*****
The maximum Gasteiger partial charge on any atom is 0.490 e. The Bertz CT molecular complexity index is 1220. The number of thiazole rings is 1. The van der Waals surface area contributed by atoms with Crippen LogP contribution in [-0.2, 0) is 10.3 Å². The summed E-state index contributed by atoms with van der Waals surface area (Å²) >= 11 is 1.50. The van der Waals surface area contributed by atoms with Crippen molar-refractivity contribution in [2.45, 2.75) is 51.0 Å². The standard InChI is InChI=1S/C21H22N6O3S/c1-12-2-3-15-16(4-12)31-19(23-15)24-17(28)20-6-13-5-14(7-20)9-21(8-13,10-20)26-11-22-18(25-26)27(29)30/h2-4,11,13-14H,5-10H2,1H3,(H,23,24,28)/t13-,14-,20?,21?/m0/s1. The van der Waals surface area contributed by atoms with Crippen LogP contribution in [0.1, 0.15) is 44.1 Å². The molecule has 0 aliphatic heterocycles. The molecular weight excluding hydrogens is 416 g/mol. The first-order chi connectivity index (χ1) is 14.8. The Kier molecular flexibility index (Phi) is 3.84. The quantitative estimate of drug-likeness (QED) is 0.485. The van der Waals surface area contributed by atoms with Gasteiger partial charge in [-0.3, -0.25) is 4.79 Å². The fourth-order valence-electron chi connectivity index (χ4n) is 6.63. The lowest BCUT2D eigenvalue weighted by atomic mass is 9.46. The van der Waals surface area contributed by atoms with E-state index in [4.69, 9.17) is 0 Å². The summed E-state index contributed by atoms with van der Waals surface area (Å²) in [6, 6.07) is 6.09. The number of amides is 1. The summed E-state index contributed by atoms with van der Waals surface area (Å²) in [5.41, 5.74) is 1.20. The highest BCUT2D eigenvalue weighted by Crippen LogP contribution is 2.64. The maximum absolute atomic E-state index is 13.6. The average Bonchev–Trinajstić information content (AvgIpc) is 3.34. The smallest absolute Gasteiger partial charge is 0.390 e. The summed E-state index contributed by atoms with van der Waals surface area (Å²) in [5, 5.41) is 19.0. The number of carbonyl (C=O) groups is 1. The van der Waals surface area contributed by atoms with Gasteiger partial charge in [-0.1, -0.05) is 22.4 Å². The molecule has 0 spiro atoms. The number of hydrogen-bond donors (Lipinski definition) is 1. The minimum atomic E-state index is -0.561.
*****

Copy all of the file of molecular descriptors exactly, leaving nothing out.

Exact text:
The maximum Gasteiger partial charge on any atom is 0.490 e. The Bertz CT molecular complexity index is 1220. The number of thiazole rings is 1. The van der Waals surface area contributed by atoms with Crippen LogP contribution in [-0.2, 0) is 10.3 Å². The summed E-state index contributed by atoms with van der Waals surface area (Å²) >= 11 is 1.50. The van der Waals surface area contributed by atoms with Crippen molar-refractivity contribution in [2.45, 2.75) is 51.0 Å². The standard InChI is InChI=1S/C21H22N6O3S/c1-12-2-3-15-16(4-12)31-19(23-15)24-17(28)20-6-13-5-14(7-20)9-21(8-13,10-20)26-11-22-18(25-26)27(29)30/h2-4,11,13-14H,5-10H2,1H3,(H,23,24,28)/t13-,14-,20?,21?/m0/s1. The van der Waals surface area contributed by atoms with Crippen LogP contribution in [0.1, 0.15) is 44.1 Å². The molecule has 0 aliphatic heterocycles. The molecular weight excluding hydrogens is 416 g/mol. The first-order chi connectivity index (χ1) is 14.8. The Kier molecular flexibility index (Phi) is 3.84. The quantitative estimate of drug-likeness (QED) is 0.485. The van der Waals surface area contributed by atoms with Gasteiger partial charge in [-0.3, -0.25) is 4.79 Å². The fourth-order valence-electron chi connectivity index (χ4n) is 6.63. The lowest BCUT2D eigenvalue weighted by atomic mass is 9.46. The van der Waals surface area contributed by atoms with E-state index in [4.69, 9.17) is 0 Å². The summed E-state index contributed by atoms with van der Waals surface area (Å²) in [6, 6.07) is 6.09. The number of amides is 1. The summed E-state index contributed by atoms with van der Waals surface area (Å²) in [5.41, 5.74) is 1.20. The highest BCUT2D eigenvalue weighted by Crippen LogP contribution is 2.64. The maximum absolute atomic E-state index is 13.6. The average Bonchev–Trinajstić information content (AvgIpc) is 3.34. The smallest absolute Gasteiger partial charge is 0.390 e. The summed E-state index contributed by atoms with van der Waals surface area (Å²) in [5, 5.41) is 19.0. The number of carbonyl (C=O) groups is 1. The van der Waals surface area contributed by atoms with Gasteiger partial charge in [-0.1, -0.05) is 22.4 Å². The molecule has 0 spiro atoms. The number of hydrogen-bond donors (Lipinski definition) is 1. The minimum atomic E-state index is -0.561.